Saumitra Dayal Singh, J.
1. Heard Sri Suyash Agarwal, learned counsel for the applicant-assessee and Sri B.K. Pandey, learned Standing Counsel.
2. Though the present revision was admitted without reference to any question of law, it has been heard on the following question of law:
"Whether upon subsequent acceptance of compounding for the A.Y. 2001-02, the assessee became entitled to apply for compounding for the A.Y. 2002-03 though on the date of initial rejection of his application for compounding for that year, he was in arrears of compounding fee for the A.Y. 2001-02 ?"
3. The present revision arises for the A.Y. 2002-03. The assessee had operated a brick kiln in that assessment year. Under the instruction issued by the state government under Section 7D of the U.P. Trade Tax Act, 1948, hereinafter referred to as the Act, popularly known as the compounding scheme for the A.Y. 2002-03, dated 08.01.2003, the assessee made an application to be admitted to the benefit of that scheme. It also appears that earlier the assessee had made a similar application to be admitted to the benefit of the compounding scheme for the A.Y. 2001-02. However, there were certain defaults in payment of instalments under that compounding application. Then, under the compounding scheme for the A.Y. 2002-03, under Clause 3, a negative condition had been prescribed being that an applicant would not be eligible for compounding for the A.Y. 2002-03 if he had not cleared the default together with interest towards compounding fee for the earlier assessment year. To this extent, there is no dispute or challenge raised by the assessee.
4. In such facts and in view of the admitted default existing for the A.Y. 2001-02, the Assessing Authority by his order dated 14.08.2006 rejected the application filed by the assessee under Section 7D of the Act for the A.Y. 2002-03 since the compounding application for the A.Y. 2001-02 had been filed belatedly without payment of interest as contemplated under that scheme.
5. The first appeal arising from that order was rejected. The Tribunal had also rejected the second appeal of the assessee in that regard. Hence this revision.
6. Learned counsel for the applicant-assessee submits that subsequent to rejection of the first appeal (for the A.Y. 2002-03) by order dated 17.1.2007, the assessee cleared the default towards payment of compounding fee with interest for the A.Y. 2001-02. Therefore, in his submission, the defect in the application for compounding for the A.Y. 2002-03 stood cured and the Tribunal has erred in not taking note of that fact and in rejecting the appeal filed by the assessee.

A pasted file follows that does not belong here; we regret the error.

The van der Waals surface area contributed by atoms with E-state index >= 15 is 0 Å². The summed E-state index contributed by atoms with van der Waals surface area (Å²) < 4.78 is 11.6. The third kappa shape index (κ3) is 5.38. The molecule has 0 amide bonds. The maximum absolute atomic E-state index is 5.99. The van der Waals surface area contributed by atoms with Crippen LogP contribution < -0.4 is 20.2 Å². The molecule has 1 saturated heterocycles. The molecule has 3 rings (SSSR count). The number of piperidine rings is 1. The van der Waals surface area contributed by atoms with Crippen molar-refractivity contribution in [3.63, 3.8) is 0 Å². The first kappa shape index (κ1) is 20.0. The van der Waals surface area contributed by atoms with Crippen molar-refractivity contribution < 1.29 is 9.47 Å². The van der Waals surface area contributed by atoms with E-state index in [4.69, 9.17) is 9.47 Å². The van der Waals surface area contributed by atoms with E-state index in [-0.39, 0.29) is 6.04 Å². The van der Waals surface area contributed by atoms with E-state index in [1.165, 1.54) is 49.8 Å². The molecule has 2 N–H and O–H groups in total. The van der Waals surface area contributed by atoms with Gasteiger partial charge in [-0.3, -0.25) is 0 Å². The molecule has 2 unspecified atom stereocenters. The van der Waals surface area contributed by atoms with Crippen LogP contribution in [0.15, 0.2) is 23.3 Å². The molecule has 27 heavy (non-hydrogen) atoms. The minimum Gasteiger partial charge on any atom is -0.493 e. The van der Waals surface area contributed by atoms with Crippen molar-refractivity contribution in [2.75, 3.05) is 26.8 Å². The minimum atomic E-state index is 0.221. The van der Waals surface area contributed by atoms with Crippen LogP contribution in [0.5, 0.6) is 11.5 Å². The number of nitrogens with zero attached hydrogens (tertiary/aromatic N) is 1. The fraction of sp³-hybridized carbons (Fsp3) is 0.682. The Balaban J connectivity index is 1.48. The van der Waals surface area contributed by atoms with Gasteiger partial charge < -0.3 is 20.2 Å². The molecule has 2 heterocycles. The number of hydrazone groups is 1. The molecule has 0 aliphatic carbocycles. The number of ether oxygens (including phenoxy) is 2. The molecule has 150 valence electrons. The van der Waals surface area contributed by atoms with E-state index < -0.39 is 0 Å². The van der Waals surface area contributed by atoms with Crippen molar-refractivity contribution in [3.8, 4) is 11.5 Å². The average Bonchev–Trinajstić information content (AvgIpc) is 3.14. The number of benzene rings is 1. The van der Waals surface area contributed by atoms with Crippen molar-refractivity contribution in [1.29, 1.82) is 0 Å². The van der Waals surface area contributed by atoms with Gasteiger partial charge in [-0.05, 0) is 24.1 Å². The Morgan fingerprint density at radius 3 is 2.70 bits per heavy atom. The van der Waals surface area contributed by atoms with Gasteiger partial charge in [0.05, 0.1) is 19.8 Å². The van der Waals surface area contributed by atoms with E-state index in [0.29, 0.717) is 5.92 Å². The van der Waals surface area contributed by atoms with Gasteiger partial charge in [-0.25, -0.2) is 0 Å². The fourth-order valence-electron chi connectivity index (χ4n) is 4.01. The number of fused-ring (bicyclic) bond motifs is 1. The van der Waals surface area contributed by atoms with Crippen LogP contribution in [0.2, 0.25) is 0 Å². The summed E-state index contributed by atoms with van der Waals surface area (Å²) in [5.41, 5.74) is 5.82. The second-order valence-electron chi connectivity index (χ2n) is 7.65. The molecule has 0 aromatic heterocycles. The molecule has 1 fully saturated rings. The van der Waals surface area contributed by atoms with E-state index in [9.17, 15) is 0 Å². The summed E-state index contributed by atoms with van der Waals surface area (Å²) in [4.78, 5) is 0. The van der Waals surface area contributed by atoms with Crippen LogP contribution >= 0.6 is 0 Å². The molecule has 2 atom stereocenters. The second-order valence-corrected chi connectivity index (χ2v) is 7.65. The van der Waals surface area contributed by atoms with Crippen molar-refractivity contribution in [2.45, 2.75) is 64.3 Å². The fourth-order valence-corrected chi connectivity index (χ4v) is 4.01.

7. Learned Standing Counsel on the other hand submits that the acceptance of compounding fee is an alternative to the regular mode of assessment and the assessee does not have any inherent or vested right to claim compounding except upon compliance or fulfilment of conditions to seek compounding. In the instant case, in view of the admitted facts noted above, it has been submitted that clearly the assessee was in default towards payment of compounding fee with interest for the A.Y. 2001-02, at least up to the date 14.08.2006 when his compounding application for the A.Y. 2002-03 came to be rejected. The assessee having failed to clear the default for the A.Y. 2001-02, up to that date, he lost his right to seek compounding for the A.Y. 2002-03. The subsequent events of the assessee having cleared the default for the A.Y. 2001-02 after 14.08.2006 would not revive the rights of the assessee to seek compounding in lieu of assessment for the A.Y. 2002-03.
8. Having heard learned counsel for the parties, it is seen that though learned counsel for the applicant-assessee is right in his contention that for the A.Y. 2001-02, the assessee contested the matter up to appeal, where upon the matter was remanded and upon such remand, the assessee cleared the default of compounding fee for that year together with interest yet, its effect on the proceedings for the A.Y. 2002-03 may be negligible in the context of the controversy involved in the present revision.
9. In the first place, each assessment year is a separate unit. Then, the alternative method of assessment through payment of compounding fee is governed by principles of contract. In this regard, indisputably, the state government had offered to accept the compounding for the A.Y. 2002-03, subject to fulfilment of conditions chiefly that the assessee should not be in default for similar compounding for an earlier year. While offering an alternative method of assessment, it was open to the state government to provide for such stipulation in its own interest. Thus, even if it is assumed that the assessee could have made an application for compounding for the A.Y. 2002-03 while continuing to stand in default for the earlier assessment year, it is difficult to accept that such an application could be allowed in view of the default having survived on the date of rejection of that application. Thus, the assesseee may have had time till his application for compounding of A.Y. 2002-03 was pending to remove the default towards payment of compounding fee for the earlier year. However, that having not been done, the ineligibility to be allowed to pay compounding fee in lieu of tax (on assessment basis), was rightly adjudged against the assessee.
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, the assessee only lost its right to be considered for an alternative to assessment. No prejudice arose since the assessee continued to remain obliged to be assessed to tax, which he otherwise was. 11. The subsequent facts of the application for the A.Y. 2001-02 having been allowed would therefore remain largely extraneous so far as the rights of the parties during the A.Y. 2002-03. 12. Accordingly, the question of law framed above is answered in the negative i.e. in favour of the revenue and against the assessee. 13. The revision is dismissed. No order as to costs.